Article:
Most are unaware of General Butler's role in the clandestine movement of Union troops from Maine and Massachusetts and Connecticut to Ship Island, off the coast of Mississippi, where a force of eighteen powerful U.S. Navy warships (under Farragut) and 21 “mortar sloops” (David D. Porter) were assembled preparatory to the April 1862 assault on Forts Jackson and St. Philip in the Mississippi River below New Orleans. Unfortunately, Farragut (the senior Naval officer) and Butler (the senior Army officer) were given different sets of orders, both of which stressed the vital goal of capturing New Orleans; but afterwards, the secondary and tertiary goals diverged.

Farragut misread his orders and bypassed Vicksburg (instead of taking control of Vicksburg) and focused on joining Davis's Western Flotilla south of Memphis, instead. Butler was left behind at New Orleans when forcing the surrender of the Crescent City proved too difficult a nut to crack for Farragut – and Butler's Army of the Gulf (over 15000 men) remained on Ship Island, or served as occupation troops in New Orleans and Algiers instead of pressing inland to Jackson, Mississippi... where he should have been, as Halleck advanced his Army of the Mississippi south from Pittsburg Landing.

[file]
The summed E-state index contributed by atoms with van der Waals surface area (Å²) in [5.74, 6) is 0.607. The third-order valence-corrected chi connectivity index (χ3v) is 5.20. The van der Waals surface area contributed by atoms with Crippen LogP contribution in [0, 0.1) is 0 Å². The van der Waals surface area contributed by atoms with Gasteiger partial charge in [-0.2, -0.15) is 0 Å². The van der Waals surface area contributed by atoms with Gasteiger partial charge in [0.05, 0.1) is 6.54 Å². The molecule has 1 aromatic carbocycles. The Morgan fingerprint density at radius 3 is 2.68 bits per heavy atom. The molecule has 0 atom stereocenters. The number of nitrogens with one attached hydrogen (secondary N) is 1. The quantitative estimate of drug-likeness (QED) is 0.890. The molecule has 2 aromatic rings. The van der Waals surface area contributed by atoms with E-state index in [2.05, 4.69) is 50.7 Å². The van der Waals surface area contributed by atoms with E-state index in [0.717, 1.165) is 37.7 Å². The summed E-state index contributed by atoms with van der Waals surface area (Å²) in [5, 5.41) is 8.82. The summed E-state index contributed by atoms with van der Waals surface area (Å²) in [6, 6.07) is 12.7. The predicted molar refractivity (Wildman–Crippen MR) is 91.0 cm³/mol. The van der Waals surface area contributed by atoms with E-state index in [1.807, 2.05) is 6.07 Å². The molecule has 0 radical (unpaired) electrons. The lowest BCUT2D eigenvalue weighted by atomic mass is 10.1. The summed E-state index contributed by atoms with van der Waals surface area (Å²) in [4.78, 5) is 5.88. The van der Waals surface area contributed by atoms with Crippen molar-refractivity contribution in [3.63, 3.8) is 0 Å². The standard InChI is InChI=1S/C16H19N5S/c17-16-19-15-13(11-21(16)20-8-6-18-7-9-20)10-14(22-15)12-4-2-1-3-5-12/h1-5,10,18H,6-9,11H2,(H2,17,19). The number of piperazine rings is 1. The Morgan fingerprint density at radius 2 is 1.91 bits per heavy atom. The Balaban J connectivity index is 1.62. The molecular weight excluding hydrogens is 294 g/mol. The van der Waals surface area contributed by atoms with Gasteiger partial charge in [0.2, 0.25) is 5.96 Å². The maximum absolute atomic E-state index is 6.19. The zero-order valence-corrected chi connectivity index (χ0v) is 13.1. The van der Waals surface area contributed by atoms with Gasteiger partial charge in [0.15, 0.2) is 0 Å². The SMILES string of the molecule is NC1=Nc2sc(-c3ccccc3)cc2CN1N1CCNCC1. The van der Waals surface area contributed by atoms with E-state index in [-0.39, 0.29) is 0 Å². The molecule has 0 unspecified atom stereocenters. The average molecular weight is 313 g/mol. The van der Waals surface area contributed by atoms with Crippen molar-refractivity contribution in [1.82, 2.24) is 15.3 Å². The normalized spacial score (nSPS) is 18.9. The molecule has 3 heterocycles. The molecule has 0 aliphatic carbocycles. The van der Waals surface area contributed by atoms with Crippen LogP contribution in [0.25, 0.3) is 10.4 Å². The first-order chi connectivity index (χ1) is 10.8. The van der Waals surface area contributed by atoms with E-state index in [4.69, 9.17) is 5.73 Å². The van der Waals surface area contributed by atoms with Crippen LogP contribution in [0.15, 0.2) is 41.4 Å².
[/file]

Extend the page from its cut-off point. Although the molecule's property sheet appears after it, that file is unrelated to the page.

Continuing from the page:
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I found my reference regarding date of rank.  The ranking officers, with dates of rank, are

Winfield Scott                Major General    Regulars                                       25 June 1861
George B McClellan      Major General    Regulars                                       14 May 1861
John C Fremont            Major General    Regulars                                       14 May 1861
Nathaniel P Banks         Major General    Volunteers                                   16 May 1861
John A Dix                       Major General    Volunteers                                   16 May 1861
Benjamin F Butler         Major General    Volunteers                                     16 May 1861

That's an impressive list of officers and shows great perspicacity  on the part of the Administration in their selection.

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Thanks for continuing this discussion, because it is my belief that when it comes to “political generals,” it is easy to say, “He didn't do diddly” or “He was never any good” ...and miss the whole story. What follows is my interpretation of the above six listed generals (and I am more than happy to debate the performance of any of them, provided references are included.)